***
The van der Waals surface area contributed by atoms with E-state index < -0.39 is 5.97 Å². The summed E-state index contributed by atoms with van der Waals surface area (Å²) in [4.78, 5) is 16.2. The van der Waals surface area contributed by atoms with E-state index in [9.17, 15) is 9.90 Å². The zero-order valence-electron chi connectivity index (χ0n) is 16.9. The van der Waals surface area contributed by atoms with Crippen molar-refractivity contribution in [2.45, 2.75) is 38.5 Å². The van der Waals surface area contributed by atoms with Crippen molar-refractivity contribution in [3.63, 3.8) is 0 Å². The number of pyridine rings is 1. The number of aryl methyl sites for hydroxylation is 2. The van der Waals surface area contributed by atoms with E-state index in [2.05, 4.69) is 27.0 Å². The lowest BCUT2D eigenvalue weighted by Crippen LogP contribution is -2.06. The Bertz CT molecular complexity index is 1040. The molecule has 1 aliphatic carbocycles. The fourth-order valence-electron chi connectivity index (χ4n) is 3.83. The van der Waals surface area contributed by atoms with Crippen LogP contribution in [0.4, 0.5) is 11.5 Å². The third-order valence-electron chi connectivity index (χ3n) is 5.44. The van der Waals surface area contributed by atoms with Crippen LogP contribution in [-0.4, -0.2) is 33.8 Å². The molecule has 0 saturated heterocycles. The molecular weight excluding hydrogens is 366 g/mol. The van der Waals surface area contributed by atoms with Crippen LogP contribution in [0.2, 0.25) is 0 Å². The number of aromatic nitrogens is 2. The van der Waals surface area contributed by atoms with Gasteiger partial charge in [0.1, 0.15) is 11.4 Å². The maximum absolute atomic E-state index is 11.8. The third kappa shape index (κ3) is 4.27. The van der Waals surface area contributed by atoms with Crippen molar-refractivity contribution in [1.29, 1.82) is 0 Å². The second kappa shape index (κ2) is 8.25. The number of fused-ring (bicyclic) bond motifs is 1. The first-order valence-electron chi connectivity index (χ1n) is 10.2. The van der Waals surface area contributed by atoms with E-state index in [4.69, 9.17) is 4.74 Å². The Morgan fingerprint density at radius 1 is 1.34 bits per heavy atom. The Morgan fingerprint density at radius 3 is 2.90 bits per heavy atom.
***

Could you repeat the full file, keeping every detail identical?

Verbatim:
The van der Waals surface area contributed by atoms with E-state index < -0.39 is 5.97 Å². The summed E-state index contributed by atoms with van der Waals surface area (Å²) in [4.78, 5) is 16.2. The van der Waals surface area contributed by atoms with E-state index in [9.17, 15) is 9.90 Å². The zero-order valence-electron chi connectivity index (χ0n) is 16.9. The van der Waals surface area contributed by atoms with Crippen molar-refractivity contribution in [2.45, 2.75) is 38.5 Å². The van der Waals surface area contributed by atoms with Crippen molar-refractivity contribution in [3.63, 3.8) is 0 Å². The number of pyridine rings is 1. The number of aryl methyl sites for hydroxylation is 2. The van der Waals surface area contributed by atoms with E-state index in [2.05, 4.69) is 27.0 Å². The lowest BCUT2D eigenvalue weighted by Crippen LogP contribution is -2.06. The Bertz CT molecular complexity index is 1040. The molecule has 1 aliphatic carbocycles. The fourth-order valence-electron chi connectivity index (χ4n) is 3.83. The van der Waals surface area contributed by atoms with Crippen LogP contribution in [0.4, 0.5) is 11.5 Å². The third-order valence-electron chi connectivity index (χ3n) is 5.44. The van der Waals surface area contributed by atoms with Crippen LogP contribution in [-0.4, -0.2) is 33.8 Å². The molecule has 0 saturated heterocycles. The molecular weight excluding hydrogens is 366 g/mol. The van der Waals surface area contributed by atoms with Crippen LogP contribution in [0.2, 0.25) is 0 Å². The number of aromatic nitrogens is 2. The van der Waals surface area contributed by atoms with Gasteiger partial charge in [0.1, 0.15) is 11.4 Å². The maximum absolute atomic E-state index is 11.8. The third kappa shape index (κ3) is 4.27. The van der Waals surface area contributed by atoms with Crippen molar-refractivity contribution in [1.29, 1.82) is 0 Å². The second kappa shape index (κ2) is 8.25. The number of fused-ring (bicyclic) bond motifs is 1. The first-order valence-electron chi connectivity index (χ1n) is 10.2. The van der Waals surface area contributed by atoms with E-state index in [4.69, 9.17) is 4.74 Å². The Morgan fingerprint density at radius 1 is 1.34 bits per heavy atom. The Morgan fingerprint density at radius 3 is 2.90 bits per heavy atom.